The final perek in Masechet Chulin deals with the laws of sending the mother bird away and then taking her eggs. The source for this ruling is the following pasuk (Devarim 22:6-7).
If a bird’s nest happens to be before you on the road…and the mother is roosting on the young birds or the eggs, you shall not take the mother with the young. You shall surely send away the mother and take the young for yourself.
The Chovat Yair (67) deals with an interesting question on this mitzvah. Is the mitzvah of sending away a chiyuv on a person lechatchila i.e. if one sees a mother bird nesting on eggs, does he have an obligation to send the bird away (even if he does not require the eggs). Alternatively, do we say that this mitzvah only applies when one has a want or need for the eggs? It seems from the answer of the Chovat Yair that it is an obligation to send away the mother bird and take the eggs, even in a case where you do not have a need or use for them. This answer also fits with the literal meaning of the pasuk in Devarim (“shaleach tishalach”).
The Torah Temimah disagrees with the Chovat Yair. He mentions that the whole purpose behind the mitzvah of sending away the mother bird is to teach us not to be cruel. The Torah Temimah maintains that it is of the utmost cruelty, to take a young chick or egg away from its mother right in front of her. Indeed, one should not be taking these chicks from the mother at all. However at the end of the day all of creation was only created for Man. Man is given permission to undertake practices that may seem ‘cruel’ but have been allowed by the Torah. A perfect example of this is shechita. Although, slaughtering an animal could be seen as a ‘cruel’ and inhumane practice, since all was created for Man, the Torah provided him a specific way in which to slaughter animals. In the same vein, the Torah allowed Man to capture chicks and eggs in a certain way, a way which demonstrates a heightened sensitivity to the mother. However, this would only be the case if one actually wanted to use the offspring for a purpose – to send the mother bird away with no use for the eggs would be cruelty – the exact opposite of the mitzvah one was trying to fulfil!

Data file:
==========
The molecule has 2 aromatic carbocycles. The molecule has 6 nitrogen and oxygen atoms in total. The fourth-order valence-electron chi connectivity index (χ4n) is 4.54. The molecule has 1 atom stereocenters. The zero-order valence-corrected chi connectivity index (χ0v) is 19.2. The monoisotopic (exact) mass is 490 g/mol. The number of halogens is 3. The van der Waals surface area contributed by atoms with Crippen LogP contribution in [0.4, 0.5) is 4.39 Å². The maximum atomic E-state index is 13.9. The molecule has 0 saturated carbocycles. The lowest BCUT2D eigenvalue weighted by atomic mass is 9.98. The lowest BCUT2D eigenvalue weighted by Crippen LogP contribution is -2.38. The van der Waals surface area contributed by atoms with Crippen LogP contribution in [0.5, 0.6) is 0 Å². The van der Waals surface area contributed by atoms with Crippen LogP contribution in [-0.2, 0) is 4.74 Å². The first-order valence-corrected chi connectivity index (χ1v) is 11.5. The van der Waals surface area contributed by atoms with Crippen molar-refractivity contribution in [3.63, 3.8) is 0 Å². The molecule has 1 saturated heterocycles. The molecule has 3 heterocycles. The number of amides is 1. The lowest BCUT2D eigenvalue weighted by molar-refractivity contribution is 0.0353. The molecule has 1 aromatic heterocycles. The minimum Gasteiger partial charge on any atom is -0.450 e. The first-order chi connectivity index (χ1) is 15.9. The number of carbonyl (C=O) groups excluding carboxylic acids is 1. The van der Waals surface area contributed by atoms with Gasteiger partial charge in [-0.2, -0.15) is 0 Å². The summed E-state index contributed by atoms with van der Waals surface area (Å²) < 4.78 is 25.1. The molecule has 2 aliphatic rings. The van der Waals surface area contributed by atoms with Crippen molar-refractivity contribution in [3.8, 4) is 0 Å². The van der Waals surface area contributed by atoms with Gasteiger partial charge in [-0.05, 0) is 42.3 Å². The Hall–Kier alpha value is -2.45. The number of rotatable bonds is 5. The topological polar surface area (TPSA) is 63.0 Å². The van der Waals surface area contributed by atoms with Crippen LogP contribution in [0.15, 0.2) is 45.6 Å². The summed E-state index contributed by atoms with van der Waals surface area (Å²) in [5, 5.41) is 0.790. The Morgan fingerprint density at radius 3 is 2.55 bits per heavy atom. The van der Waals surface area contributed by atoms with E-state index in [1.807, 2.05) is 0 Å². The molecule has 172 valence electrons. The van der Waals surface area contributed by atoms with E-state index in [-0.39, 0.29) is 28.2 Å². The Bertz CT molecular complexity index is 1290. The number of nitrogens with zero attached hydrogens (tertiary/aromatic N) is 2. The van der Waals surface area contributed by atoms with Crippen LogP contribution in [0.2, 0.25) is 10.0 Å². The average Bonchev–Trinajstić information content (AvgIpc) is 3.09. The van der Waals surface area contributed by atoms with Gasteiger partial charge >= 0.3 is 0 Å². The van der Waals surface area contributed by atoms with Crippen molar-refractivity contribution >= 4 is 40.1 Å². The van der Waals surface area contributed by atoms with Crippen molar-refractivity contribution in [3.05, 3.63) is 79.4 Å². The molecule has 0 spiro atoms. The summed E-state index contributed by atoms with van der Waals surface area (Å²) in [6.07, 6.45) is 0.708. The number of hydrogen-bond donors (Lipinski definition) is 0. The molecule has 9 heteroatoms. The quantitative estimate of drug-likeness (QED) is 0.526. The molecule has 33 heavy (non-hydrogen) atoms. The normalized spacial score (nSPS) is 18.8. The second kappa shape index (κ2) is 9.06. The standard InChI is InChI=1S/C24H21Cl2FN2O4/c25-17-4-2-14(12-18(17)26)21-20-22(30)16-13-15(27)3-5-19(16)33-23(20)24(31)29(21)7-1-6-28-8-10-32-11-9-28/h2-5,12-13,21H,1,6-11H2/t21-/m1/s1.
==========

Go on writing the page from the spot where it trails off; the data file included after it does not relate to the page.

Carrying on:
The Mishnah in Brachot (33b) mentions that if a chazzan was leading davening and mentioned “[As far as] the bird’s nest your mercy (rachamim) reaches” – we remove him from leading the congregation. Rashi there states the reason he cannot be a chazzan is because his words imply that the mitzvot of Hashem were ordained solely in order to be merciful – however in reality all the laws of Hashem are decrees (gezeirot).
This Gemara poses a challenge to the opinion of the Torah Temimah. It seems from the Gemara in Brachot that the reason behind sending away the mother bird is not in order to avoid cruelty, but rather because all the laws of Hakodesh Baruch Hu are a decree. Therefore, it is conceivable that the opinion of the Chovat Yair should be accepted as it would be a decree from Hashem to send away the mother bird even if one did not need the eggs.
The Torah Temimah however, answers the challenge. He states that this Gemara is talking about our attitude to the performance of the mitzvot. It is not enough for one to do a mitzvah if one sees a purpose and reason behind the fulfilment. Having this type of attitude can lead one to over rationalise the reasons behind the mitzvah and then come to a transgression. This attitude was demonstrated to a degree by Shlomo HaMelech who rationalised that the reasons behind the limitations of wealth, wives and horses for Kings did not apply to him (see Sanhedrin 21b). The Torah Temimah leads us to understand that the real motivation required for doing every mitzvah is solely because it is a decree from Hashem. Even if one can see a purpose and reason behind a mitzvah, the ultimate fulfilment is to observe each and every mitzvah as if it was a gezeirah.
Receive our publication with an in depth article and revision questions.
Listen to the new Mishnah Shiurim by Yisrael Bankier